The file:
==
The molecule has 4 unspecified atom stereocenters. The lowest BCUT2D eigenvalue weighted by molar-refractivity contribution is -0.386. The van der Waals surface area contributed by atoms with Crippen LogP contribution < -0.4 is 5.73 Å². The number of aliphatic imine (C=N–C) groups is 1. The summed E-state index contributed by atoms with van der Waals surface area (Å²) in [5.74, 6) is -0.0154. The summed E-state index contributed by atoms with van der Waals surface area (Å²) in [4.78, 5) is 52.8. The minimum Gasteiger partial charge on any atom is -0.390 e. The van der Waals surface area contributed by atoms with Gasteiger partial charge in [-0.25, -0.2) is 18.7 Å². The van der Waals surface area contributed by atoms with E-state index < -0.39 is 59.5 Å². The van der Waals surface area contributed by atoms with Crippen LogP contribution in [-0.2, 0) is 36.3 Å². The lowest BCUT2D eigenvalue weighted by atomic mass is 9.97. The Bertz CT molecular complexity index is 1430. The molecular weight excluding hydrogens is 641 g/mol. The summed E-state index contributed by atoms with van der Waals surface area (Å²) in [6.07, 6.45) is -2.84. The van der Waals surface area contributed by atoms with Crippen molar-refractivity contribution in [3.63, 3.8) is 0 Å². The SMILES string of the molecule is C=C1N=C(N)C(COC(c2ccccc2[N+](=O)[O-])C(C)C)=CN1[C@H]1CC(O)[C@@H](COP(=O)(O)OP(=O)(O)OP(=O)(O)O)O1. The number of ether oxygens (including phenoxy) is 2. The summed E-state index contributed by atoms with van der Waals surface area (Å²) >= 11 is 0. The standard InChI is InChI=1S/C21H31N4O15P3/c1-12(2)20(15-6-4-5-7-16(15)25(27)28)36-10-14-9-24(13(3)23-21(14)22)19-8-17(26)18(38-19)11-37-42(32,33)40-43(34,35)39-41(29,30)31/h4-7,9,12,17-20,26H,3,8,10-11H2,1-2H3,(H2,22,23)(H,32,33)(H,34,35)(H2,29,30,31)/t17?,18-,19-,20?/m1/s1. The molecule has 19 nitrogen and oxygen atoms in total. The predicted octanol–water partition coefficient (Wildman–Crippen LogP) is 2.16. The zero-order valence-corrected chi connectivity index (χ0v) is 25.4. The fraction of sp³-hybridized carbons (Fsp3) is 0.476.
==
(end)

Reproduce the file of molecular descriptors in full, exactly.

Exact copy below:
The molecule has 4 unspecified atom stereocenters. The lowest BCUT2D eigenvalue weighted by molar-refractivity contribution is -0.386. The van der Waals surface area contributed by atoms with Crippen LogP contribution < -0.4 is 5.73 Å². The number of aliphatic imine (C=N–C) groups is 1. The summed E-state index contributed by atoms with van der Waals surface area (Å²) in [5.74, 6) is -0.0154. The summed E-state index contributed by atoms with van der Waals surface area (Å²) in [4.78, 5) is 52.8. The minimum Gasteiger partial charge on any atom is -0.390 e. The van der Waals surface area contributed by atoms with Gasteiger partial charge in [-0.25, -0.2) is 18.7 Å². The van der Waals surface area contributed by atoms with E-state index < -0.39 is 59.5 Å². The van der Waals surface area contributed by atoms with Crippen LogP contribution in [-0.2, 0) is 36.3 Å². The lowest BCUT2D eigenvalue weighted by atomic mass is 9.97. The Bertz CT molecular complexity index is 1430. The molecular weight excluding hydrogens is 641 g/mol. The summed E-state index contributed by atoms with van der Waals surface area (Å²) in [6.07, 6.45) is -2.84. The van der Waals surface area contributed by atoms with Crippen molar-refractivity contribution in [3.63, 3.8) is 0 Å². The SMILES string of the molecule is C=C1N=C(N)C(COC(c2ccccc2[N+](=O)[O-])C(C)C)=CN1[C@H]1CC(O)[C@@H](COP(=O)(O)OP(=O)(O)OP(=O)(O)O)O1. The number of ether oxygens (including phenoxy) is 2. The summed E-state index contributed by atoms with van der Waals surface area (Å²) >= 11 is 0. The standard InChI is InChI=1S/C21H31N4O15P3/c1-12(2)20(15-6-4-5-7-16(15)25(27)28)36-10-14-9-24(13(3)23-21(14)22)19-8-17(26)18(38-19)11-37-42(32,33)40-43(34,35)39-41(29,30)31/h4-7,9,12,17-20,26H,3,8,10-11H2,1-2H3,(H2,22,23)(H,32,33)(H,34,35)(H2,29,30,31)/t17?,18-,19-,20?/m1/s1. The molecule has 19 nitrogen and oxygen atoms in total. The predicted octanol–water partition coefficient (Wildman–Crippen LogP) is 2.16. The zero-order valence-corrected chi connectivity index (χ0v) is 25.4. The fraction of sp³-hybridized carbons (Fsp3) is 0.476.